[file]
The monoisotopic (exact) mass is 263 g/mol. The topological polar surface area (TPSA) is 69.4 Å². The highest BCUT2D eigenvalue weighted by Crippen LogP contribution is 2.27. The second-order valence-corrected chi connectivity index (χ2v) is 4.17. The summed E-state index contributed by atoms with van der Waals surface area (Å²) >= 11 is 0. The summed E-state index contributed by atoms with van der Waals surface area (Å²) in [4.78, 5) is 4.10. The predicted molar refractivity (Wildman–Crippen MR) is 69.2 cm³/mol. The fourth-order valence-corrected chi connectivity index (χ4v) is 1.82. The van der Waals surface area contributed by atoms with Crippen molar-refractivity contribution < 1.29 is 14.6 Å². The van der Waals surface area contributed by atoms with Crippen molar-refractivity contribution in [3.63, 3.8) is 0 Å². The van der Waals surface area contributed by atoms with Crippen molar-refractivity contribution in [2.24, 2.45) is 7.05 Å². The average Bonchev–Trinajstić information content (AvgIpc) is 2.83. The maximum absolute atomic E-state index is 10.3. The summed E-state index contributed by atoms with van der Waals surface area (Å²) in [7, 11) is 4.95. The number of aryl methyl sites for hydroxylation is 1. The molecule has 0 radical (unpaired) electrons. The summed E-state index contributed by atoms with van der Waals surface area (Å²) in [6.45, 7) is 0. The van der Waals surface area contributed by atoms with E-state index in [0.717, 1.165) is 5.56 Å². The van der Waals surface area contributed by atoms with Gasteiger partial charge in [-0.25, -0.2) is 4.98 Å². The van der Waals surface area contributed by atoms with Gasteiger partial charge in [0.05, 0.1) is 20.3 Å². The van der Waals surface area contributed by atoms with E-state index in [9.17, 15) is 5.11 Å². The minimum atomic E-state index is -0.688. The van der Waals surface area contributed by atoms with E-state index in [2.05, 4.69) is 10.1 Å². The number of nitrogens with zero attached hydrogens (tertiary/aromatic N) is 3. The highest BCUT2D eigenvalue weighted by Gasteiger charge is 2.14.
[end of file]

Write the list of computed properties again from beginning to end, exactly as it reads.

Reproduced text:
The monoisotopic (exact) mass is 263 g/mol. The topological polar surface area (TPSA) is 69.4 Å². The highest BCUT2D eigenvalue weighted by Crippen LogP contribution is 2.27. The second-order valence-corrected chi connectivity index (χ2v) is 4.17. The summed E-state index contributed by atoms with van der Waals surface area (Å²) >= 11 is 0. The summed E-state index contributed by atoms with van der Waals surface area (Å²) in [4.78, 5) is 4.10. The predicted molar refractivity (Wildman–Crippen MR) is 69.2 cm³/mol. The fourth-order valence-corrected chi connectivity index (χ4v) is 1.82. The van der Waals surface area contributed by atoms with Crippen molar-refractivity contribution < 1.29 is 14.6 Å². The van der Waals surface area contributed by atoms with Crippen molar-refractivity contribution in [3.63, 3.8) is 0 Å². The van der Waals surface area contributed by atoms with Crippen molar-refractivity contribution in [2.24, 2.45) is 7.05 Å². The average Bonchev–Trinajstić information content (AvgIpc) is 2.83. The maximum absolute atomic E-state index is 10.3. The summed E-state index contributed by atoms with van der Waals surface area (Å²) in [7, 11) is 4.95. The number of aryl methyl sites for hydroxylation is 1. The molecule has 0 radical (unpaired) electrons. The summed E-state index contributed by atoms with van der Waals surface area (Å²) in [6.45, 7) is 0. The van der Waals surface area contributed by atoms with E-state index in [0.717, 1.165) is 5.56 Å². The van der Waals surface area contributed by atoms with Gasteiger partial charge in [-0.25, -0.2) is 4.98 Å². The van der Waals surface area contributed by atoms with Gasteiger partial charge in [0.05, 0.1) is 20.3 Å². The van der Waals surface area contributed by atoms with E-state index in [9.17, 15) is 5.11 Å². The minimum atomic E-state index is -0.688. The van der Waals surface area contributed by atoms with E-state index in [2.05, 4.69) is 10.1 Å². The number of nitrogens with zero attached hydrogens (tertiary/aromatic N) is 3. The highest BCUT2D eigenvalue weighted by Gasteiger charge is 2.14.